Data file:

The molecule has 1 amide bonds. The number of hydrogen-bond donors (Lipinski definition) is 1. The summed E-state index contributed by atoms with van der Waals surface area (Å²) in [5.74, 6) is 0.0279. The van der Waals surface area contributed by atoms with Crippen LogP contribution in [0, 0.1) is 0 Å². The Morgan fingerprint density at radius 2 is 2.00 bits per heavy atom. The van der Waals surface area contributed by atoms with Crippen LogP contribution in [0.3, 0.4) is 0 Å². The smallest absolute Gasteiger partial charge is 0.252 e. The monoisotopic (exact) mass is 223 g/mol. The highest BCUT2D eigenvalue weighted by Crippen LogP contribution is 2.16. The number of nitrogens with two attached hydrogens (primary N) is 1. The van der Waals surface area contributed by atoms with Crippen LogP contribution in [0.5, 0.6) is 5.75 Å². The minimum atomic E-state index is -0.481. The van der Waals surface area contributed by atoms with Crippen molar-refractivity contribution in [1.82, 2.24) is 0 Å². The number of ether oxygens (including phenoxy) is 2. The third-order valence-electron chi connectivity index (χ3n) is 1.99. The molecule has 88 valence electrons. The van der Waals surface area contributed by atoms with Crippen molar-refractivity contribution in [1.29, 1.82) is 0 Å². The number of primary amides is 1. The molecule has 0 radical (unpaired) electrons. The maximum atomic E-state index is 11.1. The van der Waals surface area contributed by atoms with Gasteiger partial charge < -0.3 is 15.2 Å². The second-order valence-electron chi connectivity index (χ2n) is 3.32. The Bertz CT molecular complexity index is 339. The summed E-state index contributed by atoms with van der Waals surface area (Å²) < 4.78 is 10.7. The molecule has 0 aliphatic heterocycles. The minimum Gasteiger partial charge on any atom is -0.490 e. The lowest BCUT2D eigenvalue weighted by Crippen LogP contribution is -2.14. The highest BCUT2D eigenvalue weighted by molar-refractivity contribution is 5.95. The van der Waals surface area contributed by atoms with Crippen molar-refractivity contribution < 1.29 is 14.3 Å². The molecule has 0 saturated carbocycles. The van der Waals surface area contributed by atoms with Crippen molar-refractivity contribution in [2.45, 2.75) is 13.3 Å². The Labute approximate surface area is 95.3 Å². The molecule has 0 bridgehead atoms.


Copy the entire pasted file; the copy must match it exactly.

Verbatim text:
The molecule has 1 amide bonds. The number of hydrogen-bond donors (Lipinski definition) is 1. The summed E-state index contributed by atoms with van der Waals surface area (Å²) in [5.74, 6) is 0.0279. The van der Waals surface area contributed by atoms with Crippen LogP contribution in [0, 0.1) is 0 Å². The Morgan fingerprint density at radius 2 is 2.00 bits per heavy atom. The van der Waals surface area contributed by atoms with Crippen LogP contribution in [0.3, 0.4) is 0 Å². The smallest absolute Gasteiger partial charge is 0.252 e. The monoisotopic (exact) mass is 223 g/mol. The highest BCUT2D eigenvalue weighted by Crippen LogP contribution is 2.16. The number of nitrogens with two attached hydrogens (primary N) is 1. The van der Waals surface area contributed by atoms with Crippen LogP contribution in [0.5, 0.6) is 5.75 Å². The minimum atomic E-state index is -0.481. The van der Waals surface area contributed by atoms with Crippen molar-refractivity contribution in [1.82, 2.24) is 0 Å². The number of ether oxygens (including phenoxy) is 2. The third-order valence-electron chi connectivity index (χ3n) is 1.99. The molecule has 88 valence electrons. The van der Waals surface area contributed by atoms with Crippen molar-refractivity contribution in [1.29, 1.82) is 0 Å². The number of primary amides is 1. The molecule has 0 radical (unpaired) electrons. The maximum atomic E-state index is 11.1. The van der Waals surface area contributed by atoms with Gasteiger partial charge < -0.3 is 15.2 Å². The second-order valence-electron chi connectivity index (χ2n) is 3.32. The Bertz CT molecular complexity index is 339. The summed E-state index contributed by atoms with van der Waals surface area (Å²) < 4.78 is 10.7. The molecule has 0 aliphatic heterocycles. The minimum Gasteiger partial charge on any atom is -0.490 e. The lowest BCUT2D eigenvalue weighted by Crippen LogP contribution is -2.14. The highest BCUT2D eigenvalue weighted by molar-refractivity contribution is 5.95. The van der Waals surface area contributed by atoms with Crippen molar-refractivity contribution < 1.29 is 14.3 Å². The molecule has 0 saturated carbocycles. The van der Waals surface area contributed by atoms with Crippen molar-refractivity contribution in [2.45, 2.75) is 13.3 Å². The Labute approximate surface area is 95.3 Å². The molecule has 0 bridgehead atoms.